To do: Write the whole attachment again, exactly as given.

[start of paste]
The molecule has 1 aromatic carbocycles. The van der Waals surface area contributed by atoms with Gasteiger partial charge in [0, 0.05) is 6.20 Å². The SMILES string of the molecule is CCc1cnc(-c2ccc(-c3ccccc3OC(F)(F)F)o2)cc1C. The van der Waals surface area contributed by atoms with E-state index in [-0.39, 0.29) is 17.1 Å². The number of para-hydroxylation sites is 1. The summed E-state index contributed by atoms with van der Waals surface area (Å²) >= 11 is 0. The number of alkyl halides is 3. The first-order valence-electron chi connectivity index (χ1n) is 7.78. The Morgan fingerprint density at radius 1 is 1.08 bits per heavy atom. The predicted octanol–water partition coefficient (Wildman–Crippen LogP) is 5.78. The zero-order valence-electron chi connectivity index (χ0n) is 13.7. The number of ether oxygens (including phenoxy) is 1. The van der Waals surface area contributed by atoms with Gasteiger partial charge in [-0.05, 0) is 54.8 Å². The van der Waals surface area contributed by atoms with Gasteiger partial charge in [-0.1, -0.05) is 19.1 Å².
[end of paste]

The molecule has 1 aromatic carbocycles. The van der Waals surface area contributed by atoms with Gasteiger partial charge in [0, 0.05) is 6.20 Å². The SMILES string of the molecule is CCc1cnc(-c2ccc(-c3ccccc3OC(F)(F)F)o2)cc1C. The van der Waals surface area contributed by atoms with E-state index in [-0.39, 0.29) is 17.1 Å². The number of para-hydroxylation sites is 1. The summed E-state index contributed by atoms with van der Waals surface area (Å²) >= 11 is 0. The number of alkyl halides is 3. The first-order valence-electron chi connectivity index (χ1n) is 7.78. The Morgan fingerprint density at radius 1 is 1.08 bits per heavy atom. The predicted octanol–water partition coefficient (Wildman–Crippen LogP) is 5.78. The zero-order valence-electron chi connectivity index (χ0n) is 13.7. The number of ether oxygens (including phenoxy) is 1. The van der Waals surface area contributed by atoms with Gasteiger partial charge in [-0.05, 0) is 54.8 Å². The van der Waals surface area contributed by atoms with Gasteiger partial charge in [-0.1, -0.05) is 19.1 Å².